<< by on June 14th, 2010
One of the sessions I was most looking forward to today was this one where Dylan Casey from Google addressed how real time social media is affecting search engines.
Dylan explained that Google has paid a lot of attention to the type of content being published, not just the platforms. It’s much more than the URLs — where did this piece of content come from? How was it published? What is dove-tailed along with it?
What about SEO? Brand owners are clearly concerned about it. Dylan, of course, said to continue to focus on creating good content. The way that Google delivers social content isn’t that different than how it delivers other content. There are some nuances:
- Look at how the content is being used and interacted with. What happens to the content after it is published?
Should you publish a lot of times per day to stay in real-time search? Dylan says he hopes we’re beyond that and it’s not the best idea to do that.
What about AdWords? Does what’s happening with organic reflect anything for AdWords? Dylan says there is no connection between the organic and paid sides — they are completely disconnected. Sometimes, though, the ad may be the right answer depending on the content you have. Dylan said they are still trying to figure out how social media will come together fully with Google content.
How does Facebook’s new openness affect Google? Dylan said openness is important for the web. However, as content that was previously private becomes available, it’s important to consider how to address it. What happens, for instance, if you mark your Twitter updates private later? Should the previous tweets be removed from results?
There is some degree of overlap between real time social media and areas such as news in Google. Dylan said that Google will always try to deliver the freshest content, regardless of publisher. Google has to take into account the nuances of that particular platform of the publisher.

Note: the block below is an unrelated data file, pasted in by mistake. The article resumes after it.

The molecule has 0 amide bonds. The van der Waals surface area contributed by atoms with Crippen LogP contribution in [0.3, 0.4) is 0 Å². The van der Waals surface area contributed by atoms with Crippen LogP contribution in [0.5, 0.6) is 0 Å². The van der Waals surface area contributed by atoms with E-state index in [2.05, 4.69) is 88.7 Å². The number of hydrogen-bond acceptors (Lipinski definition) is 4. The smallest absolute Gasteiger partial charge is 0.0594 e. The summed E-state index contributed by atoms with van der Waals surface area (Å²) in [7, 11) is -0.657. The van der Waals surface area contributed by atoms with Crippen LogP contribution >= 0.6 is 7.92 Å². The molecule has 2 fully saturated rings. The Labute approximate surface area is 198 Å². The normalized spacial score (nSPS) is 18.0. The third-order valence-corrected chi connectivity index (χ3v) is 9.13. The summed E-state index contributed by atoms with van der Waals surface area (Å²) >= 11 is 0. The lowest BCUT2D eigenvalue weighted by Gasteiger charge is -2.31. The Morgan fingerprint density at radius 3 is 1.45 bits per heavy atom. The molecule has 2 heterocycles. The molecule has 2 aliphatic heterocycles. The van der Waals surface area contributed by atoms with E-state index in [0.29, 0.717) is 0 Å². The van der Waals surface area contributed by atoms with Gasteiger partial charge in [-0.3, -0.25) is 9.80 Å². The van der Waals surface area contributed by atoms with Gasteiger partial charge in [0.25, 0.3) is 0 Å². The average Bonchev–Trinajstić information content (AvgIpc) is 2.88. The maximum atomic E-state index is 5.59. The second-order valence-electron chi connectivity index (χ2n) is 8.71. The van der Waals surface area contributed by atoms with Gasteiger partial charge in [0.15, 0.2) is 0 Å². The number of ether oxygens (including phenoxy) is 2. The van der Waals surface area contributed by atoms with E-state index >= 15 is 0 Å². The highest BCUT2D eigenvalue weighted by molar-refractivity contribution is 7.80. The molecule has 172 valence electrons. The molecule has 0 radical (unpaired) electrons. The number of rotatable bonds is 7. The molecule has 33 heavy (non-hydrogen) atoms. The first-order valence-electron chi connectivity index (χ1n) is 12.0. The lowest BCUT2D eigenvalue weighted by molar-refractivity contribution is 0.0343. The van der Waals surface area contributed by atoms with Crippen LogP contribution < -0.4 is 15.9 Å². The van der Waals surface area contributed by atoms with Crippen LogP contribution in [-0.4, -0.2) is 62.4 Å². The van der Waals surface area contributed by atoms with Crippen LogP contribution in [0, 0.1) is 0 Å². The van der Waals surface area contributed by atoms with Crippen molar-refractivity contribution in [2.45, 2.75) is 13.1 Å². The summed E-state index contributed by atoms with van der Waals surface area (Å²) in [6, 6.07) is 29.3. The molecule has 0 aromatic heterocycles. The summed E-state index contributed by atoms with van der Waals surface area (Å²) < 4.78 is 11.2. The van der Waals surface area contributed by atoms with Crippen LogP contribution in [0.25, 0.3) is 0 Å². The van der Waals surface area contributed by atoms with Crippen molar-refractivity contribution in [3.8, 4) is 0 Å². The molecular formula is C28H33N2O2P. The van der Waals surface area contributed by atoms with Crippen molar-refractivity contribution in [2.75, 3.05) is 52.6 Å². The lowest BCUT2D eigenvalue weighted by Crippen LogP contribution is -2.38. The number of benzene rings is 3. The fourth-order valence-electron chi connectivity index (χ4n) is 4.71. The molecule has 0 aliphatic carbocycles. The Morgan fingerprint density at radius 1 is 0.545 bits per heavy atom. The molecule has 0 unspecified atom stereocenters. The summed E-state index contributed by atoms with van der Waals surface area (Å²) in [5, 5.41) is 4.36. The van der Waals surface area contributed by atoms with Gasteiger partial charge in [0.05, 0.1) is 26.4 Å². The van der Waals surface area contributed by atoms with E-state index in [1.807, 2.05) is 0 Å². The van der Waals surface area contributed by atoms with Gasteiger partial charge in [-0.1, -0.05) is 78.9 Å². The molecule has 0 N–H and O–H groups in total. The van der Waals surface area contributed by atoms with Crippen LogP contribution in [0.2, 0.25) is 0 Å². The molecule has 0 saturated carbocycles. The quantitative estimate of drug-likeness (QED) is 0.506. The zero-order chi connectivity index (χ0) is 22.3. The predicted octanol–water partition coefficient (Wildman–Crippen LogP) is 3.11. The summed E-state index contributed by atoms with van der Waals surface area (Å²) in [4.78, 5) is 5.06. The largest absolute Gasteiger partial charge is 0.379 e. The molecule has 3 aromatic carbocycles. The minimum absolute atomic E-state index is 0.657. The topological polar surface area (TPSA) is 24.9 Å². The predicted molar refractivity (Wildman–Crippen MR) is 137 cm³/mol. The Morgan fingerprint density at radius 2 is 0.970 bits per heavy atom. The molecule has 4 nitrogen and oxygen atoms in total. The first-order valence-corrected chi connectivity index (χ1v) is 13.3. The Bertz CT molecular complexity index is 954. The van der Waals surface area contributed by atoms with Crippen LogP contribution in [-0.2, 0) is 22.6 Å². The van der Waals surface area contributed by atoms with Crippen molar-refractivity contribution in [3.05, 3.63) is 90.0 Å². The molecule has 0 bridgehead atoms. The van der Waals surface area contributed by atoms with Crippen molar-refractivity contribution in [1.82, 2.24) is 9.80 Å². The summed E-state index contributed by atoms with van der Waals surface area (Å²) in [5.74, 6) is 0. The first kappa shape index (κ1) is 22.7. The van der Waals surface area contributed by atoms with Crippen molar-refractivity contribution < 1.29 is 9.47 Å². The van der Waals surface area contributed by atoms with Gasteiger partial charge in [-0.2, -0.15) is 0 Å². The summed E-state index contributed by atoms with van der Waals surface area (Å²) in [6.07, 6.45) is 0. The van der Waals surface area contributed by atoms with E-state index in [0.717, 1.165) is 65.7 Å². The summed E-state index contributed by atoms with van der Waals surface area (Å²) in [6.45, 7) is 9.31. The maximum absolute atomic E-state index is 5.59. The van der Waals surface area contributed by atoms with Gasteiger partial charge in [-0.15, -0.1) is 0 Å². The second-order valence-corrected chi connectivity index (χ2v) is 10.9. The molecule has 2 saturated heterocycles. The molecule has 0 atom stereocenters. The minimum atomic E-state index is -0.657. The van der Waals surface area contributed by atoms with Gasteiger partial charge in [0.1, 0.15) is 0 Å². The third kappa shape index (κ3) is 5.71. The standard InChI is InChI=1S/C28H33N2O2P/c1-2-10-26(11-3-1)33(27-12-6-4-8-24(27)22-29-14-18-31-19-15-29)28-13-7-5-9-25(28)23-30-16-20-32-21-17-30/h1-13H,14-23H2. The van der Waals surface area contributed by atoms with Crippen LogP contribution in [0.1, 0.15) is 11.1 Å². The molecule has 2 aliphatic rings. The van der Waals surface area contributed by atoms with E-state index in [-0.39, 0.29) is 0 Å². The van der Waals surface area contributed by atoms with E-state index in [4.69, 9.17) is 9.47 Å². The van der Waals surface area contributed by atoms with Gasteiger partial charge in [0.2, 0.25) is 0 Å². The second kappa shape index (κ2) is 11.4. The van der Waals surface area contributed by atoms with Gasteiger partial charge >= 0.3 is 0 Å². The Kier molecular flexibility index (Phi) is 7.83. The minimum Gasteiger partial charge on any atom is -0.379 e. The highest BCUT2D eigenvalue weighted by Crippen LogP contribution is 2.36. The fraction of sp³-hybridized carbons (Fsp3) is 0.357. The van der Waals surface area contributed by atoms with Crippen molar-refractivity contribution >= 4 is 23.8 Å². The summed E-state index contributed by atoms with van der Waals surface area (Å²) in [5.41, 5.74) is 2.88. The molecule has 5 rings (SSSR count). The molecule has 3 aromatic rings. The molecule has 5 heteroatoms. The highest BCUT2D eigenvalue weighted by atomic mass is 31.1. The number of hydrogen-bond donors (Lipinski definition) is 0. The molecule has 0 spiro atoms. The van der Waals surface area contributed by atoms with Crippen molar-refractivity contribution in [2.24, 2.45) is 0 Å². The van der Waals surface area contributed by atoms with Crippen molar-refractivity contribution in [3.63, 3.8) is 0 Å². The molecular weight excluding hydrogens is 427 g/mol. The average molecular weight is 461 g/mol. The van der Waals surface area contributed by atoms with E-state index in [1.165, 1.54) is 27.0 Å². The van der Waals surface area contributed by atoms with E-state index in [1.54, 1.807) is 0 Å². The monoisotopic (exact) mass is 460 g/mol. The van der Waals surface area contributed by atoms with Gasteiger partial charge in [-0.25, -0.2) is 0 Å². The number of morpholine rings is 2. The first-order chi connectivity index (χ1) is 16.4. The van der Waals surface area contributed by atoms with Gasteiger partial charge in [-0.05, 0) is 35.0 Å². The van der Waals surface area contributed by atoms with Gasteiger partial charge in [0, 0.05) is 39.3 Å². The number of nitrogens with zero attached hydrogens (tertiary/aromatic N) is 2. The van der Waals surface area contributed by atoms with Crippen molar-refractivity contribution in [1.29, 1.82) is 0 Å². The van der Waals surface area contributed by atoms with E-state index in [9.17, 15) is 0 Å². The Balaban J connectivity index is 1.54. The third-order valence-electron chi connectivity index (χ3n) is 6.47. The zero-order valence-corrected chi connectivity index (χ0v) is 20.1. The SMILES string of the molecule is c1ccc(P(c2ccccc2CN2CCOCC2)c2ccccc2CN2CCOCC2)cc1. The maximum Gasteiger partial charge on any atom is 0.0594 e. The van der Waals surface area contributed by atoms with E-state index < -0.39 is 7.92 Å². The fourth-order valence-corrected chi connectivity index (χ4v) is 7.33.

Is real-time search getting more prominence in the results? Dylan said that you’ll often see real-time results within universal search results. The search query helps determine the intent — for instance, if you search for the “Sandra Bullock kiss”, that is a different intent per se than a search for just “Sandra Bullock”.
What about Google Buzz and Google Wave? Dylan said that he believes Google Buzz is very important. It allows people to have conversations around content (as some other platforms also do). He compared it to the way content is shared via email. So what about Google Wave? Wave is in a phase that is still trying to figure out how users will apply the tool.
What’s coming in real time search? Dylan said that some of the challenges were determining the triggers for real-time search results in universal search results. Dylan said that will improve. He also focused on Caffeine’s recent release and how it should serve up more recent content and information. It looks for signals around the content that makes the content most useful. He hopes that one of the benefits of real time search will be that people feel they can go to Google to understand real time events and will alter the way people publish content.